The EDHS-1995-96 involved three types of questionnaires: a household questionnaire, an individual questionnaire, and a women's status questionnaire. The household and individual questionnaires were based on the model survey instruments developed by the Demographic and Health Surveys program for high contraceptive prevalence countries. Additional questions on a number of topics not covered in the DHS mode/questionnaires were included in EDHS-95 questionnaires. In some cases, those items were drawn from the questionnaires used for the 1988 EDHS and the 1992 EDHS. In other cases, the questions were intended to collect information on topics not covered in the earlier surveys (e.g., schooling of children and female circumcision). The women's status questionnaire was based on a special set of modules developed in the DHS program to explore a number of dimensions of the status of women. The modules were modified to obtain data of interest in understanding the position of women in Egyptian society.
The household questionnaire consisted of two parts: a household schedule and a series of questions relating to the health and socioeconomic status of the household. The household schedule was used to list all usual household members and visitors and to identify those present in the household during the night before the interviewer's visit. For each of the individuals included in the schedule, information was collected on the relationship to the household head, age, sex, marital status (for those fifteen years and older), educational level and work status (for those six years and older). The second part of the household questionnaire included questions on characteristics of the physical and social environment of the household (e.g., type of dwelling, availability of electricity, source of drinking water, household possessions, and type of salt the household uses for cooking).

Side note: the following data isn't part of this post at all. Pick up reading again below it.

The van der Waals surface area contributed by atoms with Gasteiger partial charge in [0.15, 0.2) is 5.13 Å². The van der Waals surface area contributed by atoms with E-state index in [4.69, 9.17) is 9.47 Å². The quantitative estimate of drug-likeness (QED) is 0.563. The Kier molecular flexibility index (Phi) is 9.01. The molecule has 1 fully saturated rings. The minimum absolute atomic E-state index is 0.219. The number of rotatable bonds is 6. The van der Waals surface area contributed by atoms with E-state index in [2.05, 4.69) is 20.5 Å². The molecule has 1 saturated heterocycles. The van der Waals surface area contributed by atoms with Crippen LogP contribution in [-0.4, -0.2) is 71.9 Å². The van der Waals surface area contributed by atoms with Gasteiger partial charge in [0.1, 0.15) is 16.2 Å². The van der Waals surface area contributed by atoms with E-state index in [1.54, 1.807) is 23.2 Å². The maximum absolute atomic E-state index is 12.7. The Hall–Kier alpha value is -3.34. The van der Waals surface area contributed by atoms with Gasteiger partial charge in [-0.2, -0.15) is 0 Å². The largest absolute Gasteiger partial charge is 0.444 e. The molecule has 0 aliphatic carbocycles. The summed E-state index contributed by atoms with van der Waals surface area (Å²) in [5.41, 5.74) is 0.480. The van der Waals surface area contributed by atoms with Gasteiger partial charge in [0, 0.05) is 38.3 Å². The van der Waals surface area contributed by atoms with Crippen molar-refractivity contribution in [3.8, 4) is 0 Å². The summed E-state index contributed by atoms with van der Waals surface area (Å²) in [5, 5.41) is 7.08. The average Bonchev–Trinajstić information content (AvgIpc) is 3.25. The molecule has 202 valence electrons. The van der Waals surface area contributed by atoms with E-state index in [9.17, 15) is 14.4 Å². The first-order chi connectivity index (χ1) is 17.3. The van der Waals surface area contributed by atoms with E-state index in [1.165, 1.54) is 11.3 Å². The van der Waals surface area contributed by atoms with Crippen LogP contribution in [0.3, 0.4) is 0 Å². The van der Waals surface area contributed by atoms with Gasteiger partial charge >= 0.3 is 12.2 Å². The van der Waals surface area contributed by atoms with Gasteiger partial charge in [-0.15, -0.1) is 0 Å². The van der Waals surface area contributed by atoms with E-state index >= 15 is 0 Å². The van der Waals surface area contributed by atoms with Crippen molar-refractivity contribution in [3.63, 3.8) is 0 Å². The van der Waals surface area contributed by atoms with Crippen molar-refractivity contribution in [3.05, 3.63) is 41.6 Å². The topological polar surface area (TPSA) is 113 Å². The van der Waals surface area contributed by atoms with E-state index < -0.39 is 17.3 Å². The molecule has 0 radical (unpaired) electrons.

The individual questionnaire was administered to all ever-married women age 15-49 who were usual residents or who were present in the household during the night before the interviewer's visit. It obtained information on the following topics:
• Respondent's background
• Contraceptive knowledge and use
• Fertility preferences and attitudes about family planning.
• Pregnancy and breastfeeding
• Immunization and health
• Schooling of children
• Female circumcision
• Marriage and husband's background
• Woman's work and residence
The individual questionnaire included a monthly calendar, which was used to record a respondent's fertility, contraceptive use, and marriage status during each month of nearly a six-year period beginning in January 1990. Height and weight data were obtained during the individual interview for children born since January 1990 and mothers of these children, as well as other women who had had a live birth since January 1990.
The women's status questionnaire obtained more detailed information from a subsample of women on the following topics:
• Parent's background
• Relations with the husband and other household members
• Women's workload and eating practices